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As more companies embrace hybrid work, they are considering how to maintain a strong company culture that improves employee engagement. That includes rethinking some traditional office amenities.
Gallup’s “State of the Global Workplace” report found employee engagement decreased by two percentage points between 2019 and 2020, from 22% to 20%. That means a majority of workers – 80% — are not engaged in their workplace. Employees experienced record levels of stress and burnout in the midst of the pandemic, which contributed to the problem.
While this is a deeper issue that goes far beyond office amenities, employees used to enjoy certain perks when they spent the majority of their time in the workplace that helped them feel more connected to their colleagues and the company.
They looked forward to holiday celebrations and social gatherings, and they took advantage of on-site gyms or complimentary massages.
Now, with 80% of company leaders planning to allow remote work to continue at least part of the time after reopening, they are finding new ways to help employees connect.
Some corporate leaders are taking the concept of global reach that comes with having employees spread outside of the office and extending their company culture to the public.
Design company Gensler calls this the “Inside Out” approach, where companies design spaces with amenities that employees and the surrounding community can enjoy. This takes shape in various forms.
The Storefront, as Gensler describes, is a physical space clearly initiated by a company where employees and community members can engage, such as in a coworking space, a sheltered or semi-enclosed park, or another hub for networking. The purpose behind this idea is to take away physical barriers between a company and the surrounding city, to create involvement that breeds engagement.
The Pop-Up, similar to the Storefront, is a space designed for employee-public engagement. Though sponsored by a company, it is not branded as fully as a Storefront. The branding in this instance is more subtle, including elements of the company and workspace.
An Experience takes private-public engagement out of the physical sphere and into a virtual world. It uses virtual and augmented realities to weave the threads between a company, its community, and its stakeholders. These experiences are designed to act as virtual spaces to test ideas, share thoughts in a forum setting, and even survey employees for feedback on the design for future physical spaces.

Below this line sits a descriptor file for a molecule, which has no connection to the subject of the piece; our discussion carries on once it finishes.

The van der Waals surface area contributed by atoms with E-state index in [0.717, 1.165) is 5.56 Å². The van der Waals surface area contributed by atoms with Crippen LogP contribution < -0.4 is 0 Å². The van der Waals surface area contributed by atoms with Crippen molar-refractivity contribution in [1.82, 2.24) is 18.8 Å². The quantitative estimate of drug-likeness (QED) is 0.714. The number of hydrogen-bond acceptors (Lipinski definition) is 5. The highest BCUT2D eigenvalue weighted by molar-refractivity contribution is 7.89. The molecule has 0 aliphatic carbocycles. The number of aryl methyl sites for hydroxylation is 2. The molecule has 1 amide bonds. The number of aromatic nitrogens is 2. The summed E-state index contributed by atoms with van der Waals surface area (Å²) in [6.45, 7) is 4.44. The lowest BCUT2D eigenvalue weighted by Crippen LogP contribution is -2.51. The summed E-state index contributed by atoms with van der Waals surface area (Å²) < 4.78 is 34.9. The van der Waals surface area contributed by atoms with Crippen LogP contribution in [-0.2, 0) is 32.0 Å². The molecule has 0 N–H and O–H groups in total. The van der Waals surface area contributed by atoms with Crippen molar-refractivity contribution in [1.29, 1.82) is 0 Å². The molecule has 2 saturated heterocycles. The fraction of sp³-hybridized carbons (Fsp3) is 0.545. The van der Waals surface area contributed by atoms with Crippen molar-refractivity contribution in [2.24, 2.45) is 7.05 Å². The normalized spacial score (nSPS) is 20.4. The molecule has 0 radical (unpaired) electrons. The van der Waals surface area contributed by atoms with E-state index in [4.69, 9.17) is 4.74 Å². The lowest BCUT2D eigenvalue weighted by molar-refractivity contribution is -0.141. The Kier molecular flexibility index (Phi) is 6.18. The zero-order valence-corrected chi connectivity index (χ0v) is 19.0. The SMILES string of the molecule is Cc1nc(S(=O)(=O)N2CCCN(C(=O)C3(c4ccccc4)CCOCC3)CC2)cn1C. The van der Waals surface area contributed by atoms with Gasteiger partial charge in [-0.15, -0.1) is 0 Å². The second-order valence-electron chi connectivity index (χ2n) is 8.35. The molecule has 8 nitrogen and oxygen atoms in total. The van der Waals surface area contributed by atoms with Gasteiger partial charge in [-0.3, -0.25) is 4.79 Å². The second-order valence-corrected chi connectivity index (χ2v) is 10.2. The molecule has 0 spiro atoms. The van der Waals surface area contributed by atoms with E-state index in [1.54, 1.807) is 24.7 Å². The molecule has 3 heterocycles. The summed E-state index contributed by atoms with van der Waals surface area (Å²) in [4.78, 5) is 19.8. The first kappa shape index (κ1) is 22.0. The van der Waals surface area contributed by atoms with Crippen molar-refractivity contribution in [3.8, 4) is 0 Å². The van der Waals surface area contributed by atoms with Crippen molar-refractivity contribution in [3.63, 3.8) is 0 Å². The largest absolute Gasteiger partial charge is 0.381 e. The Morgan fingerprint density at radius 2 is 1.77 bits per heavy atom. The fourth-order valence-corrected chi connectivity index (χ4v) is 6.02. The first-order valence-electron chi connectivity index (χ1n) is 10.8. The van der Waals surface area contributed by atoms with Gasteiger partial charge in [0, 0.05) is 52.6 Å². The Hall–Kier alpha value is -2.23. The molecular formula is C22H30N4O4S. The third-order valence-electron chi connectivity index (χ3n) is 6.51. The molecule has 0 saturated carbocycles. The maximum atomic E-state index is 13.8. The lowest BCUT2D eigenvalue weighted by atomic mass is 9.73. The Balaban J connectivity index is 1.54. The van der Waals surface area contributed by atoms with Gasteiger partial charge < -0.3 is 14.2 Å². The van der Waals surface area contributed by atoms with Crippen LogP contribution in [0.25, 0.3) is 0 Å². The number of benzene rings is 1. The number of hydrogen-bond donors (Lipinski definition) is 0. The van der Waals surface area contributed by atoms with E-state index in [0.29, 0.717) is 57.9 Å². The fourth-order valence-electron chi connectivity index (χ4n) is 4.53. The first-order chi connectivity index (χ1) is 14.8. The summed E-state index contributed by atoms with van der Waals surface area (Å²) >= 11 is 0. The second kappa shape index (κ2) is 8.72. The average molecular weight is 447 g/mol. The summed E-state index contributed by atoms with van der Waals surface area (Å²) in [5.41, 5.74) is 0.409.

Facebook is using these concepts in the development of its 59-acre city near its headquarters in Silicon Valley. This new space will serve Facebook employees as well as the public, and includes plans for supermarkets, pharmacies, cafes, restaurants, 1,729 apartments, and 193 hotels. A planned 200,000-square-foot retail space will be built around a 1.5-acre town square, as well as four acres of public parks and two acres of elevated parks similar to the NYC High Line.
Facebook also plans to create 1.25 million square feet of new office, event, and conference room space for social media companies. As a value-added benefit to employees, they will have early access to the lower-rent apartments before non-employees are able to lease them.
The workplace uses office amenities to create a hospitable and welcoming feel. With employees only seeing coworkers and clients face to face a few days per week, creating an environment that encourages collaboration and creates human connection is key.
Rather than requiring employees to be in the office, develop an office space where employees want to converge to work, collaborate, and gain the social interaction they don’t receive when working remotely. Use this new shift in schedules and space as a way to change the social expectations of what going to the office looks like.
A Work Design Magazine article by NELSON Worldwide senior designer Nicole Zack encourages companies to use their physical space as a way to remind employees of their common work goals and values, giving them inspiration and the motivation that comes from coworking and sharing synergistic energy that is difficult to reproduce from their living room or a coffee shop. In other words, they should make coming to the office a perk in itself.